Cambodia Loses an Independent Press Voice
A staple of Cambodia's post-Khmer Rouge press may well have died this month after it carried a story on corruption and environmental destruction that veered too close to the country’s leaders, cutting seriously into the remaining independent journalistic voices in the country.
The already-ailing 12-year-old French and Khmer-language Cambodge Soir, which claimed to be the only independent daily paper for political and general news published in French in all of Asia, failed to appear on newsstands on Tuesday, June 12 and has not reappeared.
The day after the paper’s failure to appear, the 14-member Cambodian and French editorial staff said a political squabble with management had led to the summary dismissal of reporter Soren Seelow for publishing the article on an environmental report damning the government for corruption. After Seelow’s firing, the staff walked out in protest.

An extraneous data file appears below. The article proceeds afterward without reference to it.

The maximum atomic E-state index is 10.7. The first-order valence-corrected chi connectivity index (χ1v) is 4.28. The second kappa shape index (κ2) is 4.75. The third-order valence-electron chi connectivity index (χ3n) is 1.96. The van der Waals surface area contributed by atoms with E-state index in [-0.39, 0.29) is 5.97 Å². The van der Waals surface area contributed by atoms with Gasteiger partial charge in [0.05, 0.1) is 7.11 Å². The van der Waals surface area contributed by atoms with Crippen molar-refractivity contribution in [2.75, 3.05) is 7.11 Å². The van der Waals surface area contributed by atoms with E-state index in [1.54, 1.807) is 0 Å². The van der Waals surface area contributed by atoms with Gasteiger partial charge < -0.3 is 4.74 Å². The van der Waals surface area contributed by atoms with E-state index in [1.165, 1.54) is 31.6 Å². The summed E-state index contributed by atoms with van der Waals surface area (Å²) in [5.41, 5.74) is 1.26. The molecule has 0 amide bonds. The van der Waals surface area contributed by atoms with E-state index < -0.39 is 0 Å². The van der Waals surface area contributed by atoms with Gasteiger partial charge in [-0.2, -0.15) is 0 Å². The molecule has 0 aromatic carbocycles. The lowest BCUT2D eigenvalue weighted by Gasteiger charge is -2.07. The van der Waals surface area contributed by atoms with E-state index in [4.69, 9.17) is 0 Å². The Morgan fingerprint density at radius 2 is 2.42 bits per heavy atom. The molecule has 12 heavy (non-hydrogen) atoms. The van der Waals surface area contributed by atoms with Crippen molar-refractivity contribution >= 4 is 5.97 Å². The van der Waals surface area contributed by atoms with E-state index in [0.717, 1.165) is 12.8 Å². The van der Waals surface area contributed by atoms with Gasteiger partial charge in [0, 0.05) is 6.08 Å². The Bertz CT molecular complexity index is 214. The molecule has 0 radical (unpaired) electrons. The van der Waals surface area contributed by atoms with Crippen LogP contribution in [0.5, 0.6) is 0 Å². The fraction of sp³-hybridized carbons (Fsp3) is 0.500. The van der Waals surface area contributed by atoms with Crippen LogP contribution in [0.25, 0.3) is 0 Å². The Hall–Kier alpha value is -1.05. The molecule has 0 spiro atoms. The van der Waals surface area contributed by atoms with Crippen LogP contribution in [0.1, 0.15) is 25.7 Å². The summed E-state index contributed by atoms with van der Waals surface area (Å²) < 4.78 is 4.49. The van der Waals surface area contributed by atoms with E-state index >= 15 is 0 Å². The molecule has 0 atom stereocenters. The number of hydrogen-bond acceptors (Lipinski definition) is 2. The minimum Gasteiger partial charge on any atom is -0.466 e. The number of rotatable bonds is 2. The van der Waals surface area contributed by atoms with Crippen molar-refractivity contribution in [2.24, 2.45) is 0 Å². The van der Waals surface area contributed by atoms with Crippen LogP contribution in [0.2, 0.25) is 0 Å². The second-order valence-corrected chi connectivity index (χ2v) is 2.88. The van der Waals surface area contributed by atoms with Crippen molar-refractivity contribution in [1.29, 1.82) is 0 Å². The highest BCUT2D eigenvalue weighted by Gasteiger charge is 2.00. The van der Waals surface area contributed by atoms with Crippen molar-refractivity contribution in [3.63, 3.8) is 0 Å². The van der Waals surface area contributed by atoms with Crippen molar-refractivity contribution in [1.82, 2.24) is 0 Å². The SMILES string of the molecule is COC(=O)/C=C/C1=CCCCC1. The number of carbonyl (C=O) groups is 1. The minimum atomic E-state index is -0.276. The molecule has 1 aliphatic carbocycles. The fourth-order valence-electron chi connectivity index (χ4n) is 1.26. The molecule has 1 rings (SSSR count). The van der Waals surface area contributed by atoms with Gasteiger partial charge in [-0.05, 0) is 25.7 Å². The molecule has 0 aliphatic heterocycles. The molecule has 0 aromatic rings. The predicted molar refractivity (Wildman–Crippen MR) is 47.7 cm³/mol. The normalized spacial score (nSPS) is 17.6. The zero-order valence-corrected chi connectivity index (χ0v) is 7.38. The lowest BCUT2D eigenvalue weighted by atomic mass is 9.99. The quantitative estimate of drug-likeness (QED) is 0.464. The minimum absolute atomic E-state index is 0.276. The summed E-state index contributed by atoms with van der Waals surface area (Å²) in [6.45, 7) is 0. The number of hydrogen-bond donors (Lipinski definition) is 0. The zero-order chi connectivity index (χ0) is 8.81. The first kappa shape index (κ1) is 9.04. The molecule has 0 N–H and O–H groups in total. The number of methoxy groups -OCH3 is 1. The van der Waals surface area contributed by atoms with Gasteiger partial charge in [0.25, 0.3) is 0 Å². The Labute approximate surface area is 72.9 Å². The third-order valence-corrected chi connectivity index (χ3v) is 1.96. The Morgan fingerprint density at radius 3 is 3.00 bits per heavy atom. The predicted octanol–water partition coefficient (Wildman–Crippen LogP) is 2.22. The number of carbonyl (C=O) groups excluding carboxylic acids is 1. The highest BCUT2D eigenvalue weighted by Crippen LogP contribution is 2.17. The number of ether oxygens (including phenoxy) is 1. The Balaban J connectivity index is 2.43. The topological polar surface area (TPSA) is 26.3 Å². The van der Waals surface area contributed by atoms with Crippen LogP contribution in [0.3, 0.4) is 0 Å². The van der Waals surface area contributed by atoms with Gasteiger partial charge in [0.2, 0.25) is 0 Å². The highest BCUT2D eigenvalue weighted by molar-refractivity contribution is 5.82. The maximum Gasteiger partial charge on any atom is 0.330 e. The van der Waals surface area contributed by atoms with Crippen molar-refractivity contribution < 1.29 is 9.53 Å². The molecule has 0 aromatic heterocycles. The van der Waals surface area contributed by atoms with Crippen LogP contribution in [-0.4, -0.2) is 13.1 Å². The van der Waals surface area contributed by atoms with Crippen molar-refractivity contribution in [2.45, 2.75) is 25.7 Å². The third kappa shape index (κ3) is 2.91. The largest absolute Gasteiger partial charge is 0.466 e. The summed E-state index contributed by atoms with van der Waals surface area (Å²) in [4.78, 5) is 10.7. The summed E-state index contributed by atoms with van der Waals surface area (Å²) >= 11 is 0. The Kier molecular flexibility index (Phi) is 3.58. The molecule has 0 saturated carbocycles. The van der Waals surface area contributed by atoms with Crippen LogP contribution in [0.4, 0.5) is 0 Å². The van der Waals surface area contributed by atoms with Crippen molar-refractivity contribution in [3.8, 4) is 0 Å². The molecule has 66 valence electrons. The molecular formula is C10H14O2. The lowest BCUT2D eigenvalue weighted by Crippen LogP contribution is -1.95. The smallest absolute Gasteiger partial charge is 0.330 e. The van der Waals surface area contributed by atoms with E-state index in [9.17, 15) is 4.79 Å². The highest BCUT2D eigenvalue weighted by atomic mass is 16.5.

In a statement, the staff said that publisher Philippe Monnin had told them that their holding company, which technically employed the paper's 30-member staff, was bankrupt and would be shuttered for good. Internet access was discontinued and the paper's fledgling Web site www.cambodgesoir.info was taken offline.
The offending article, written by Seelow on June 1, described a report by the London-based forestry NGO Global Witness. "It started with the article on the Global Witness report with a theme judged too critical toward the government," said Stéphanie Gée, Soir’s editor-in-chief. Gee says, however, that the staff do not believe Cambodian authorities placed any pressure on management to fire the reporter. Two Cambodian officials have also denied attempting to bring any pressure.